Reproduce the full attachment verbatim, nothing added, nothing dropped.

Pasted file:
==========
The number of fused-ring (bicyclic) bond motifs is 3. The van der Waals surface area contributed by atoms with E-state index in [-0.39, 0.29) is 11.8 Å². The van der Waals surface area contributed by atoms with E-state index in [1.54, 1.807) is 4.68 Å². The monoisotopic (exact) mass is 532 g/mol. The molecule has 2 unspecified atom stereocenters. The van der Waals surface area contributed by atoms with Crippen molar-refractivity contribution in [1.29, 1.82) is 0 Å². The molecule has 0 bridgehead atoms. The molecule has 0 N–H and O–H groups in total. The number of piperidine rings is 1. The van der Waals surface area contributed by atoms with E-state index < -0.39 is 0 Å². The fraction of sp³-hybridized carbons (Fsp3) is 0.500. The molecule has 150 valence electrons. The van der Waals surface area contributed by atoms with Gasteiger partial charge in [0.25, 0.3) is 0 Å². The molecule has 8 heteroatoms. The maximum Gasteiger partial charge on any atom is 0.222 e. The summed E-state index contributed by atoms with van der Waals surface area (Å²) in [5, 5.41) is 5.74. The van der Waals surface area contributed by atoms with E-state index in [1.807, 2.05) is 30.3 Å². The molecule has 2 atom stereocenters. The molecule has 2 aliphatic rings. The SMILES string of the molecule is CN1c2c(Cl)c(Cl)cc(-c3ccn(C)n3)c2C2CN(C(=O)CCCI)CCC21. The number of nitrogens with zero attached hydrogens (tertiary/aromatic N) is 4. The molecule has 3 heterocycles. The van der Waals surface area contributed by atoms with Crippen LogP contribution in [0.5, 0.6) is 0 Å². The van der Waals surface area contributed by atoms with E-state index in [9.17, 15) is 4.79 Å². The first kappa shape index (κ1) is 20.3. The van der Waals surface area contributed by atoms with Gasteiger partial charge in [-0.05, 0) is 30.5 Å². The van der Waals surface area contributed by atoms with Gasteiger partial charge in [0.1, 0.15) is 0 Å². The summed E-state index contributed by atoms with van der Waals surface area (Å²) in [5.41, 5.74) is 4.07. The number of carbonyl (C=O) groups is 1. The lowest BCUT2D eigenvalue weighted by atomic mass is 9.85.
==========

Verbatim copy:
The number of fused-ring (bicyclic) bond motifs is 3. The van der Waals surface area contributed by atoms with E-state index in [-0.39, 0.29) is 11.8 Å². The van der Waals surface area contributed by atoms with E-state index in [1.54, 1.807) is 4.68 Å². The monoisotopic (exact) mass is 532 g/mol. The molecule has 2 unspecified atom stereocenters. The van der Waals surface area contributed by atoms with Crippen molar-refractivity contribution in [1.29, 1.82) is 0 Å². The molecule has 0 bridgehead atoms. The molecule has 0 N–H and O–H groups in total. The number of piperidine rings is 1. The van der Waals surface area contributed by atoms with E-state index < -0.39 is 0 Å². The fraction of sp³-hybridized carbons (Fsp3) is 0.500. The molecule has 150 valence electrons. The van der Waals surface area contributed by atoms with Gasteiger partial charge in [0.25, 0.3) is 0 Å². The molecule has 8 heteroatoms. The maximum Gasteiger partial charge on any atom is 0.222 e. The summed E-state index contributed by atoms with van der Waals surface area (Å²) in [5, 5.41) is 5.74. The van der Waals surface area contributed by atoms with E-state index in [1.807, 2.05) is 30.3 Å². The molecule has 2 atom stereocenters. The molecule has 2 aliphatic rings. The SMILES string of the molecule is CN1c2c(Cl)c(Cl)cc(-c3ccn(C)n3)c2C2CN(C(=O)CCCI)CCC21. The number of nitrogens with zero attached hydrogens (tertiary/aromatic N) is 4. The molecule has 3 heterocycles. The van der Waals surface area contributed by atoms with Crippen LogP contribution in [0.5, 0.6) is 0 Å². The van der Waals surface area contributed by atoms with E-state index in [9.17, 15) is 4.79 Å². The first kappa shape index (κ1) is 20.3. The van der Waals surface area contributed by atoms with Gasteiger partial charge in [-0.05, 0) is 30.5 Å². The van der Waals surface area contributed by atoms with Gasteiger partial charge in [0.1, 0.15) is 0 Å². The summed E-state index contributed by atoms with van der Waals surface area (Å²) in [5.41, 5.74) is 4.07. The number of carbonyl (C=O) groups is 1. The lowest BCUT2D eigenvalue weighted by atomic mass is 9.85.